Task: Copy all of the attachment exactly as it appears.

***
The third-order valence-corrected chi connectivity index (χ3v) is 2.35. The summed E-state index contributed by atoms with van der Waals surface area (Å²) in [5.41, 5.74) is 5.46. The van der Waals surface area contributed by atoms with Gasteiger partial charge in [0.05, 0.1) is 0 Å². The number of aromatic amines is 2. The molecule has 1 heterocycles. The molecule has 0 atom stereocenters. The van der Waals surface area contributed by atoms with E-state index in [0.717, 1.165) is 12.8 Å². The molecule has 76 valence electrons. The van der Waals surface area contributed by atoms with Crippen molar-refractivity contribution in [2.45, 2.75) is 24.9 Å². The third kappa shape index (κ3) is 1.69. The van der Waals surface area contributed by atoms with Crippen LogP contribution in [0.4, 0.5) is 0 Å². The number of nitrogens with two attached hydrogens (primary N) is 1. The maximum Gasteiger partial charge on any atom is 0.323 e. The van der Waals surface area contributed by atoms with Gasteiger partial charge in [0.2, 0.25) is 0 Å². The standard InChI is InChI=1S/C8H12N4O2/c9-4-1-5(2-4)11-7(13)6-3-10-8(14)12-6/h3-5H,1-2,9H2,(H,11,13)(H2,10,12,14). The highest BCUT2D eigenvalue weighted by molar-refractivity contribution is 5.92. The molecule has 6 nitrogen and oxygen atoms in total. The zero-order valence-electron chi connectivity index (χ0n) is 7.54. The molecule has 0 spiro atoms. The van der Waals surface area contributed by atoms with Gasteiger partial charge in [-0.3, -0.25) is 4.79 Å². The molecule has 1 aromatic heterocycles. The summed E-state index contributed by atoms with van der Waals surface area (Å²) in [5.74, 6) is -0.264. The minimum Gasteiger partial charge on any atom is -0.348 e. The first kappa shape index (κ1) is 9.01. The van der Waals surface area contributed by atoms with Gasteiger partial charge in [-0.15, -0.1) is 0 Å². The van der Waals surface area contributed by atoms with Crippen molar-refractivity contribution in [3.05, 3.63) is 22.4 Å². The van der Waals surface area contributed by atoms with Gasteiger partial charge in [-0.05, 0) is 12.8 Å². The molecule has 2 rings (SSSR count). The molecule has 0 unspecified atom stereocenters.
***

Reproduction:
The third-order valence-corrected chi connectivity index (χ3v) is 2.35. The summed E-state index contributed by atoms with van der Waals surface area (Å²) in [5.41, 5.74) is 5.46. The van der Waals surface area contributed by atoms with Gasteiger partial charge in [0.05, 0.1) is 0 Å². The number of aromatic amines is 2. The molecule has 1 heterocycles. The molecule has 0 atom stereocenters. The van der Waals surface area contributed by atoms with E-state index in [0.717, 1.165) is 12.8 Å². The molecule has 76 valence electrons. The van der Waals surface area contributed by atoms with Crippen molar-refractivity contribution in [2.45, 2.75) is 24.9 Å². The third kappa shape index (κ3) is 1.69. The van der Waals surface area contributed by atoms with Crippen LogP contribution in [0.4, 0.5) is 0 Å². The number of nitrogens with two attached hydrogens (primary N) is 1. The maximum Gasteiger partial charge on any atom is 0.323 e. The van der Waals surface area contributed by atoms with Gasteiger partial charge in [0.2, 0.25) is 0 Å². The standard InChI is InChI=1S/C8H12N4O2/c9-4-1-5(2-4)11-7(13)6-3-10-8(14)12-6/h3-5H,1-2,9H2,(H,11,13)(H2,10,12,14). The highest BCUT2D eigenvalue weighted by molar-refractivity contribution is 5.92. The molecule has 6 nitrogen and oxygen atoms in total. The zero-order valence-electron chi connectivity index (χ0n) is 7.54. The molecule has 0 spiro atoms. The van der Waals surface area contributed by atoms with Gasteiger partial charge in [-0.3, -0.25) is 4.79 Å². The molecule has 1 aromatic heterocycles. The summed E-state index contributed by atoms with van der Waals surface area (Å²) in [5.74, 6) is -0.264. The minimum Gasteiger partial charge on any atom is -0.348 e. The first kappa shape index (κ1) is 9.01. The van der Waals surface area contributed by atoms with Gasteiger partial charge in [-0.15, -0.1) is 0 Å². The van der Waals surface area contributed by atoms with Crippen molar-refractivity contribution in [3.05, 3.63) is 22.4 Å². The van der Waals surface area contributed by atoms with Gasteiger partial charge in [-0.05, 0) is 12.8 Å². The molecule has 2 rings (SSSR count). The molecule has 0 unspecified atom stereocenters.